Film and TV

True Detective – Last month’s TV

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Trying out a new thing, because I write a lot about TV and never publish it. Spoiler warning: This is only for people who have seen the whole thing, or don’t care about spoilers.

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True Detective gave us the eery, bleak landscape of Louisiana depicted in drawn out, silent shots. The brooding nihilist VS the hardened misogynist. An instantly intriguing flip between past and present timelines. Stories within stories within stories.

The build up to the finale of True Detective was one of the longest ever, as we watched the first half at quite a fast pace, caught up with America, and then had to break for two weeks right at the end, amidst lots of people alluding to things on Twitter, because the last episode aired during the start of Sam’s work trip, and I had to wait for Sam to get back before we could watch it.

Anyway, straight down to the important parts. Rustin Cohle, played by Matthew McConnaughey. I spent the first few episodes thinking “Definitely not”. Then “Actually, quite fancy him”, back to “Nope. Definitely can’t cope with moustaches”. It was really quite confusing.

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True detective doesn’t particularly portray women in a good light. But I don’t see that as it’s objective. Female characters are little more than plot devices. This is a show about men. About two men specifically, and their journeys.

Apparently a lot of people were disappointed that the show didn’t tie up all the loose ends of the case. Neither Sam or I felt like that, but then, neither of us are particularly into the detective/crime genre, so we weren’t searching for tiny details in every scene, we were more interested to see where the character development was going. The things we discussed at the end of each episode were the characters actions and reactions, and their world views. Writer, Nic Pizzolato, had warned that we wouldn’t see a traditional ‘whodunit’ ending. There would be no tricks or fancy twists. True Detective is first and foremost a character study.

Whether intended or not, there have been some interesting parallels between viewers and narrative. By some accounts, Reddit went a bit crazy dissecting every bit of murder case evidence, searching for symbolism and meaning – Theorising who or what the Yellow King was – incident the ‘king in yellow‘ was revealed to have originally been a story about a story that drives people to madness when they read it.

The series ends up with Rust – our obsessive nihilist – attaching some sense of meaning to life – is it a human affliction that we seek meaning? Just as viewers needed more clarification about the murder case?

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After the final episode aired, some criticised a sophisticated screenplay’s demise into a simplistic light VS dark” conclusion. But for a writer who intentionally set out to deeply entrench ‘stories’ as a central narrative theme, what could be more fitting than a retelling of the most classic thematic device of all – light VS dark, good VS bad?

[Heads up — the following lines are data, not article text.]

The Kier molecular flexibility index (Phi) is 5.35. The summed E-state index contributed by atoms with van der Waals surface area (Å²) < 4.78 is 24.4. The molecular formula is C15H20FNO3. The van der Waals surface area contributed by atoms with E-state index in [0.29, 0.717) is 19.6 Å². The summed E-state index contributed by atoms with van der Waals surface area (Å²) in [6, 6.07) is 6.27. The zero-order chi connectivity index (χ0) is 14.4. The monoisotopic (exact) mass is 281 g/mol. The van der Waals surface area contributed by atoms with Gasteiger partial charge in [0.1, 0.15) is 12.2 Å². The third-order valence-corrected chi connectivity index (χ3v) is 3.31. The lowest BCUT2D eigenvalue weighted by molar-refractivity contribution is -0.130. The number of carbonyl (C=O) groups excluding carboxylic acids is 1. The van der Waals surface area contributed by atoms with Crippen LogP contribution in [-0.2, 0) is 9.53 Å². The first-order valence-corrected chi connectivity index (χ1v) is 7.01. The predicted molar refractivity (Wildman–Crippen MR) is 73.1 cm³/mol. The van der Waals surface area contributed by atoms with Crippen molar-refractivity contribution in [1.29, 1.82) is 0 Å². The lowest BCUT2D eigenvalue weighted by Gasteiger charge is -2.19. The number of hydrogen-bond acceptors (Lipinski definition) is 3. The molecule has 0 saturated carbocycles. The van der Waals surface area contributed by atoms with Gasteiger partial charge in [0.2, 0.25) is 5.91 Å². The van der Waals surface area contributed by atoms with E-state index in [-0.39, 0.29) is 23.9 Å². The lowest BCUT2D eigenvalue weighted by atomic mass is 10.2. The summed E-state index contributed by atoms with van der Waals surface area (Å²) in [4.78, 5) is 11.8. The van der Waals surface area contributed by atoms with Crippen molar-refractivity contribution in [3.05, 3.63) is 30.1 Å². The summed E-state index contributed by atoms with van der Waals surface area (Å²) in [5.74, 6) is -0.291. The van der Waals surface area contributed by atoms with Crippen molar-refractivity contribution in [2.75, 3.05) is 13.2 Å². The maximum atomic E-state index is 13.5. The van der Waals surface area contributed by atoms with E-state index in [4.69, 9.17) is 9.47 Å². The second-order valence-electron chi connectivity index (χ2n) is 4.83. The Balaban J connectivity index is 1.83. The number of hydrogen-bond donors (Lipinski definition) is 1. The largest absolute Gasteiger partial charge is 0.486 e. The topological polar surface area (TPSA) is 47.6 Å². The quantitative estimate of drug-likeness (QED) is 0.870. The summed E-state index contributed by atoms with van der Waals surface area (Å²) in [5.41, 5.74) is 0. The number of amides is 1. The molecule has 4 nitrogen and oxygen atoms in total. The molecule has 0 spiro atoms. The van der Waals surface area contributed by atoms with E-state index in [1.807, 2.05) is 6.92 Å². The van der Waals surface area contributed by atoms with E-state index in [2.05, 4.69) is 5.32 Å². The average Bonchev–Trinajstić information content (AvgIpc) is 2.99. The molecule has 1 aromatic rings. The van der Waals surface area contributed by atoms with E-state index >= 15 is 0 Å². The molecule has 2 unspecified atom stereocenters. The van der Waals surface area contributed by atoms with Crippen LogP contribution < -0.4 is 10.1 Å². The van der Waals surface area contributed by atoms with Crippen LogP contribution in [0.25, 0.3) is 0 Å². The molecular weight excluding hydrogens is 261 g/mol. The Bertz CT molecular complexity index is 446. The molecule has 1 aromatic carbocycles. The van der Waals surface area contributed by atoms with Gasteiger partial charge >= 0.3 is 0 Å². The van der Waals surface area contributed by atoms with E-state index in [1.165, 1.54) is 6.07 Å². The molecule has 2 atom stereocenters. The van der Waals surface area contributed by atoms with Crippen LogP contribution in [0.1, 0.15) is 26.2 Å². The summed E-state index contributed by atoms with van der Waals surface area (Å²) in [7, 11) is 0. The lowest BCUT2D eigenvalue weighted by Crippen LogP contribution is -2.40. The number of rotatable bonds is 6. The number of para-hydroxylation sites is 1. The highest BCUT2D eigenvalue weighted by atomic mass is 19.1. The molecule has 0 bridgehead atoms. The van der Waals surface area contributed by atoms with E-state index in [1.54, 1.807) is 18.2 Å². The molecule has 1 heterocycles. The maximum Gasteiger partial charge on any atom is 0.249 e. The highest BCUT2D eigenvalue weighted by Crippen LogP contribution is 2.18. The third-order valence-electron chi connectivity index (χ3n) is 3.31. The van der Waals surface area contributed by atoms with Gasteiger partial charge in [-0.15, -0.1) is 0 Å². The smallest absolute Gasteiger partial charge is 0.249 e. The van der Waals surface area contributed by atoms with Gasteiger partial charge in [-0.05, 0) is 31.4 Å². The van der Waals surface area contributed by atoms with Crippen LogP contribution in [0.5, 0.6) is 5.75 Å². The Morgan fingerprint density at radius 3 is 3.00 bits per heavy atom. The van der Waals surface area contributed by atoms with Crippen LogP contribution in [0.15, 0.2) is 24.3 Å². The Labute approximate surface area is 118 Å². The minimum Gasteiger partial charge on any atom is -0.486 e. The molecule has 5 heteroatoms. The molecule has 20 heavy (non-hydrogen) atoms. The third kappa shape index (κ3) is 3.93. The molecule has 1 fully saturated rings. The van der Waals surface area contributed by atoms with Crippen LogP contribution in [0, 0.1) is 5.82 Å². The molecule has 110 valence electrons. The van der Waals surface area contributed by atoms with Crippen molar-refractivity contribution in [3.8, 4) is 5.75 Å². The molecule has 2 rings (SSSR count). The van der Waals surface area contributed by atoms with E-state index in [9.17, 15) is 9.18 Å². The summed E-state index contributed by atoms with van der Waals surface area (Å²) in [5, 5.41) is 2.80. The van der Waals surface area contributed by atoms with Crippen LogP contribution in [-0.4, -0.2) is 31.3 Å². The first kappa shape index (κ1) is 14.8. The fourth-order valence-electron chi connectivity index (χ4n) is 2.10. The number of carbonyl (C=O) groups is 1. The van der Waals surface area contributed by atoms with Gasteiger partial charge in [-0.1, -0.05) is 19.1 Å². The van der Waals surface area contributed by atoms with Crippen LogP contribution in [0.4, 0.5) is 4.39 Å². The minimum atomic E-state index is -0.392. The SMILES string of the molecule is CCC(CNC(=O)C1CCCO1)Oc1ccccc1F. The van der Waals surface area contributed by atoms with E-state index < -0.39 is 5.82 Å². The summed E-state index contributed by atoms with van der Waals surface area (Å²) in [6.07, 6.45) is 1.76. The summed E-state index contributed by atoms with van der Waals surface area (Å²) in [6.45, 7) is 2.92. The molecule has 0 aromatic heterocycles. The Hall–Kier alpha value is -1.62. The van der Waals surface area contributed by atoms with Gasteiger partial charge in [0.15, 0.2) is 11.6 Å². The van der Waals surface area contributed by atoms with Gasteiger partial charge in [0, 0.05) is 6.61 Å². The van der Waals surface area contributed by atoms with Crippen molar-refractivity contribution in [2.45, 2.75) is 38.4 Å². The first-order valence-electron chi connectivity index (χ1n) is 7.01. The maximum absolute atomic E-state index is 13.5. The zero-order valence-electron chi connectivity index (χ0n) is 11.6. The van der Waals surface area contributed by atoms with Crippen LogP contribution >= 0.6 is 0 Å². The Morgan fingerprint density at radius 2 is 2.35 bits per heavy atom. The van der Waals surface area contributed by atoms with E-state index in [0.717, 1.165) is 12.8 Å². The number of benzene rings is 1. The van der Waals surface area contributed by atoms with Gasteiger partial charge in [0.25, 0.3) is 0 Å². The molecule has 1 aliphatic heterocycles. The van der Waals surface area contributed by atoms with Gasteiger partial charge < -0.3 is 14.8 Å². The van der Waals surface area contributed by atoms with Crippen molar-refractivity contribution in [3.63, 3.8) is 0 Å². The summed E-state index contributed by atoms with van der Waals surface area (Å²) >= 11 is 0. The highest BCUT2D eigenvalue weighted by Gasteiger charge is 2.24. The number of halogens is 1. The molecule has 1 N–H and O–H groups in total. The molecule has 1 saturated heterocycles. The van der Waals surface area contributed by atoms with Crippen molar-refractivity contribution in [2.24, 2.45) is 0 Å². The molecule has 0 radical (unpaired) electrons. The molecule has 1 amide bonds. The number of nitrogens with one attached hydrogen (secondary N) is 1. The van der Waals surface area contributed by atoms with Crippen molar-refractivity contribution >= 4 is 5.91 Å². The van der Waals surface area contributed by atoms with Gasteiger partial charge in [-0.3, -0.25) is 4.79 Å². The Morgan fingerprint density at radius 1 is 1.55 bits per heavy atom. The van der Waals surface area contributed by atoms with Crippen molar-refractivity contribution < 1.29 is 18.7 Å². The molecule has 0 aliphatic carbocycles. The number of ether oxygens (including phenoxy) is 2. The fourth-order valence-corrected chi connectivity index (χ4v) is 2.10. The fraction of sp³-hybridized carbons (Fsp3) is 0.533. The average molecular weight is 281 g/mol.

The ending surprised me. I thought one or both men would die. I thought Rust wanted to die. I expected him to wake devastated that he wasn’t dead. His near-death enlightenment, his newfound willingness to consider that there perhaps is life after death, or more to life than he had convinced himself, SHOULD have been mega-cheesy. WHY did I not find it cheesy?? (Sam did, but then Sam didn’t think Rust seemed particularly optimistic at the end). All I can think is that it’s a testament to good acting – Matthew McConaughey does a brilliant job with such a challenging turnaround  – Rust’s converting to optimism.

And yes, there was an odd sense of Marty and Rust as a bit of a comedy odd couple/bromance that didn’t quite fit with anything we’d seen in previous episodes. But I found the last scenes pretty touching. His daughter had shaped the landscape of the case from the start – her birthday on day one of the case, to the conclusion and Rust’s near-death perception of her. Now there was hope where there had only been loss and bleakness.

As Marty said “We can’t get them all, but we got our guy” – in this particular case, a study of two men and the events that shape their life, light wins the battle that we assumed had long been lost to dark. The real twist was the note of hope we were left with right at the end.

True Detective didn’t “wow” me whilst watching it. But I found my thoughts kept returning to it long after we finished watching.

The miniseries – a great opportunity to carve out a strong, evocative mood and sustain it in equal measure throughout a small number of episodes. A neat little package with a distinct pace. A standalone, statement piece of drama. Two vividly drawn main characters. A Bildungsroman of sorts. The whole thing worked very well, and has stayed in my mind.

Sorry About The Mess is a personal lifestyle and family blog. documenting the life of London blogger and photographer, Chloe. This is our family story.

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